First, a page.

Jeff Lentz (1965-68) is tied for seventh in career complete games (34).
Turning to defense, Rob Stockdale (1977-80) ranks first in putouts for a career (952) and single season (360 in 1977).
Steve Hartley (1984-87) is sixth in career infield putouts and assists excluding a first baseman (391).
Kelly Allen (1995-98) is ninth in career putouts (712).
Shayne Stock, Wayne’s son, used to be head coach at Hanover (Ind.) College. Wayne Stock once counted Chris McIntyre (New Albany High School head coach) as an assistant and Eric Stotts (Borden High School head coach) as a player.
Jamie Knight, who has coached at various levels since he was 18, is heading into his sixth season as head coach at his alma mater. The 1983 Clarksville graduate played for Stock and is trying to restore an expectation of excellence if not in quite the same old-school way that his coach did.
After serving one season as junior varsity coach at Floyd Central, Knight took the reins at Clarksville for the 2014 season. The Generals had just 12 players in the entire program that first spring.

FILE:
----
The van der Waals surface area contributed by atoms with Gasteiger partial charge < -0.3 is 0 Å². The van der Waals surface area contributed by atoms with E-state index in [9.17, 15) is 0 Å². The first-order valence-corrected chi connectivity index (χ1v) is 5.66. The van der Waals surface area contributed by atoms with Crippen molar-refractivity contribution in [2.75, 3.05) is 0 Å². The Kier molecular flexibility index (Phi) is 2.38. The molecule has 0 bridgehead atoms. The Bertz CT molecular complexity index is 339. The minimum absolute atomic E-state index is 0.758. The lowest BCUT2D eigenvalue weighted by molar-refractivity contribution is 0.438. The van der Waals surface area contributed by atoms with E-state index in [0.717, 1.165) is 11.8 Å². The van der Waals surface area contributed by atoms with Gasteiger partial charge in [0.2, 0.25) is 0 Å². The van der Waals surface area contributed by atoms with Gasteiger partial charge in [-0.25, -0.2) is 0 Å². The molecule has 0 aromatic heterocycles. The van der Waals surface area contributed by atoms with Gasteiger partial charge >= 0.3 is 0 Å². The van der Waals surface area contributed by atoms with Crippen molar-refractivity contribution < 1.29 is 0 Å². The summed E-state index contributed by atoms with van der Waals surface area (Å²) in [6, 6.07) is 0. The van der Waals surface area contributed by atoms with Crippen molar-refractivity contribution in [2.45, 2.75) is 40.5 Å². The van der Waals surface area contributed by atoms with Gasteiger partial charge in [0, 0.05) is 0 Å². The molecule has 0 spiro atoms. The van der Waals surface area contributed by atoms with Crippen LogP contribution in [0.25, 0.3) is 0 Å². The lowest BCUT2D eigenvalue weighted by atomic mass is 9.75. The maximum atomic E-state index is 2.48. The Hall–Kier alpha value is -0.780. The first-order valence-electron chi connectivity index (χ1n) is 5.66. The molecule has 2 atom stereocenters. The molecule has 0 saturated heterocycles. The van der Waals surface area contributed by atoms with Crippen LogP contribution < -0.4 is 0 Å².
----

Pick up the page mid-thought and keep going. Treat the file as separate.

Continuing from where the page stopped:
By the next year, participation had doubled and Knight re-established a JV team and the varsity earned the school’s first sectional title since 2003.
“Clarksville has been a strong baseball school,” says Knight. “When I got here it resembled nothing like that. I’ve tried to to bring that back — the respect for the game, tradition and doing things the right way.
“I’m a strong believer that if you do things the right way, act the right way and show respect for the game that will translate into wins and success
“The hardest part was to get the kids to believe they could reach that level again.”
Another sectional championship was claimed in 2018, beating Eastern (Pekin) in the Class 2A final at Clarksville’s Wayne Stock Field. The Generals’ season ended with a semifinal loss to North Posey at the Austin Regional.
Recent Clarksville graduates to move on to the college diamond include Ethan Cummings (Vincennes University), Seth Hamilton (Manchester University for baseball and football) and Nick Jones (Southeastern Illinois College in Harrisburg, Ill.).
Clarksville is in a sectional grouping with Crawford County, Eastern (Pekin), Henryville, Lanesville and Paoli. The IHSAA success factor has moved Providence to 3A while Lanesville came up from 1A.